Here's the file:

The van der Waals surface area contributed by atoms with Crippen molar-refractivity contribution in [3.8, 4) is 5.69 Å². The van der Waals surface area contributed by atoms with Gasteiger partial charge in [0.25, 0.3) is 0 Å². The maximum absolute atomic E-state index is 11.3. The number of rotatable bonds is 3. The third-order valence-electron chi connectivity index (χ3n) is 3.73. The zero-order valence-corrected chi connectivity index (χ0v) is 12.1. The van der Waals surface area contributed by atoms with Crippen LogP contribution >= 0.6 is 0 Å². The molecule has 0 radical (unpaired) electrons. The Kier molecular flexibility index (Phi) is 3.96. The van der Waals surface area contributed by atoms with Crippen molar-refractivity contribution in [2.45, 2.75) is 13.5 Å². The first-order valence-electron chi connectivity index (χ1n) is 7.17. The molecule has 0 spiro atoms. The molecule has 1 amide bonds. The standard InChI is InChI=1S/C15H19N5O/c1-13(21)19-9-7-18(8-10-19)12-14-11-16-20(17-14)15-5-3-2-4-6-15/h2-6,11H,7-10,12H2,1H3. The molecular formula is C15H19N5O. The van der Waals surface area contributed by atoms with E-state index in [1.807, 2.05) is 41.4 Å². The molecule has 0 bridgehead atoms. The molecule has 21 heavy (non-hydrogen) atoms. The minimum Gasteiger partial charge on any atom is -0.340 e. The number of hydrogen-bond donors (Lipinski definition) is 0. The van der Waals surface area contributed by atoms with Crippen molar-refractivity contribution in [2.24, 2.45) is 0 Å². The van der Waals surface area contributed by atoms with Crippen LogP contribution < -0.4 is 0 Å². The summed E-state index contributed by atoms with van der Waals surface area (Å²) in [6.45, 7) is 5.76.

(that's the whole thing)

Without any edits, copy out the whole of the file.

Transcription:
The van der Waals surface area contributed by atoms with Crippen molar-refractivity contribution in [3.8, 4) is 5.69 Å². The van der Waals surface area contributed by atoms with Gasteiger partial charge in [0.25, 0.3) is 0 Å². The maximum absolute atomic E-state index is 11.3. The number of rotatable bonds is 3. The third-order valence-electron chi connectivity index (χ3n) is 3.73. The zero-order valence-corrected chi connectivity index (χ0v) is 12.1. The van der Waals surface area contributed by atoms with Crippen LogP contribution >= 0.6 is 0 Å². The molecule has 0 radical (unpaired) electrons. The Kier molecular flexibility index (Phi) is 3.96. The van der Waals surface area contributed by atoms with Crippen molar-refractivity contribution in [2.45, 2.75) is 13.5 Å². The first-order valence-electron chi connectivity index (χ1n) is 7.17. The molecule has 0 spiro atoms. The molecule has 1 amide bonds. The standard InChI is InChI=1S/C15H19N5O/c1-13(21)19-9-7-18(8-10-19)12-14-11-16-20(17-14)15-5-3-2-4-6-15/h2-6,11H,7-10,12H2,1H3. The molecular formula is C15H19N5O. The van der Waals surface area contributed by atoms with E-state index in [1.807, 2.05) is 41.4 Å². The molecule has 0 bridgehead atoms. The molecule has 21 heavy (non-hydrogen) atoms. The minimum Gasteiger partial charge on any atom is -0.340 e. The number of hydrogen-bond donors (Lipinski definition) is 0. The van der Waals surface area contributed by atoms with Crippen molar-refractivity contribution in [2.24, 2.45) is 0 Å². The van der Waals surface area contributed by atoms with Crippen LogP contribution < -0.4 is 0 Å². The summed E-state index contributed by atoms with van der Waals surface area (Å²) in [6.45, 7) is 5.76.